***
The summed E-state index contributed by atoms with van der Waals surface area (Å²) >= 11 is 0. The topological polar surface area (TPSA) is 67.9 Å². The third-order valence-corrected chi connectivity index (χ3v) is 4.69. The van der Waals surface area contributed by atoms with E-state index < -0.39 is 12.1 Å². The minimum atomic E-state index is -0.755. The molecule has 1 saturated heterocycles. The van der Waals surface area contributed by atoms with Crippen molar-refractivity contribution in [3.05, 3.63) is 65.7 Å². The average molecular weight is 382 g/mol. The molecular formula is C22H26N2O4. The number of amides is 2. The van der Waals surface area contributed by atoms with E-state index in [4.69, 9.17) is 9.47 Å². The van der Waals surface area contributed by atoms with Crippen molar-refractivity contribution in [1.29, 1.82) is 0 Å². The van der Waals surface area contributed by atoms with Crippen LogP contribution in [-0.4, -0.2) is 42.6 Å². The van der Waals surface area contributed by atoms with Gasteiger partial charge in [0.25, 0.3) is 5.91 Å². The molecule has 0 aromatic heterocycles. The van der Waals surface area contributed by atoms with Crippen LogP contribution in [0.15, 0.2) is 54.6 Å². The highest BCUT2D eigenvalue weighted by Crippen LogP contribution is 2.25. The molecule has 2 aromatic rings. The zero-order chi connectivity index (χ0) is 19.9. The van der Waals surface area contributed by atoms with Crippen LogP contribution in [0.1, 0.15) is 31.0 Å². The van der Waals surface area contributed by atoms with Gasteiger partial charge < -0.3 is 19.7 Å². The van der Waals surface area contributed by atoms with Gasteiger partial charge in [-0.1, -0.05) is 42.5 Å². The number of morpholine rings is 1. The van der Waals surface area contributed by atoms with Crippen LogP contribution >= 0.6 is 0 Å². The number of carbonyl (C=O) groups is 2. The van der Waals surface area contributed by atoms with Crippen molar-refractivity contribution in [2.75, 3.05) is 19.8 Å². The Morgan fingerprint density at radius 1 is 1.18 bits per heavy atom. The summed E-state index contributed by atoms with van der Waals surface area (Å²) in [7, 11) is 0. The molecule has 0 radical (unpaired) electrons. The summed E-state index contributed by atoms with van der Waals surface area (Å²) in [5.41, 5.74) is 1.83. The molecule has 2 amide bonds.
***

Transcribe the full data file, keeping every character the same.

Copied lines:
The summed E-state index contributed by atoms with van der Waals surface area (Å²) >= 11 is 0. The topological polar surface area (TPSA) is 67.9 Å². The third-order valence-corrected chi connectivity index (χ3v) is 4.69. The van der Waals surface area contributed by atoms with E-state index < -0.39 is 12.1 Å². The minimum atomic E-state index is -0.755. The molecule has 1 saturated heterocycles. The van der Waals surface area contributed by atoms with Crippen molar-refractivity contribution in [3.05, 3.63) is 65.7 Å². The average molecular weight is 382 g/mol. The molecular formula is C22H26N2O4. The number of amides is 2. The van der Waals surface area contributed by atoms with E-state index in [4.69, 9.17) is 9.47 Å². The van der Waals surface area contributed by atoms with Crippen molar-refractivity contribution in [1.29, 1.82) is 0 Å². The van der Waals surface area contributed by atoms with Crippen LogP contribution in [-0.4, -0.2) is 42.6 Å². The van der Waals surface area contributed by atoms with Gasteiger partial charge in [0.25, 0.3) is 5.91 Å². The molecule has 0 aromatic heterocycles. The van der Waals surface area contributed by atoms with Crippen LogP contribution in [0.15, 0.2) is 54.6 Å². The highest BCUT2D eigenvalue weighted by Crippen LogP contribution is 2.25. The molecule has 2 aromatic rings. The zero-order chi connectivity index (χ0) is 19.9. The van der Waals surface area contributed by atoms with Crippen LogP contribution in [0.1, 0.15) is 31.0 Å². The van der Waals surface area contributed by atoms with Gasteiger partial charge < -0.3 is 19.7 Å². The van der Waals surface area contributed by atoms with Gasteiger partial charge in [-0.1, -0.05) is 42.5 Å². The number of morpholine rings is 1. The van der Waals surface area contributed by atoms with Crippen LogP contribution >= 0.6 is 0 Å². The number of carbonyl (C=O) groups is 2. The van der Waals surface area contributed by atoms with Crippen molar-refractivity contribution in [2.75, 3.05) is 19.8 Å². The Morgan fingerprint density at radius 1 is 1.18 bits per heavy atom. The summed E-state index contributed by atoms with van der Waals surface area (Å²) in [7, 11) is 0. The molecule has 0 radical (unpaired) electrons. The summed E-state index contributed by atoms with van der Waals surface area (Å²) in [5.41, 5.74) is 1.83. The molecule has 2 amide bonds.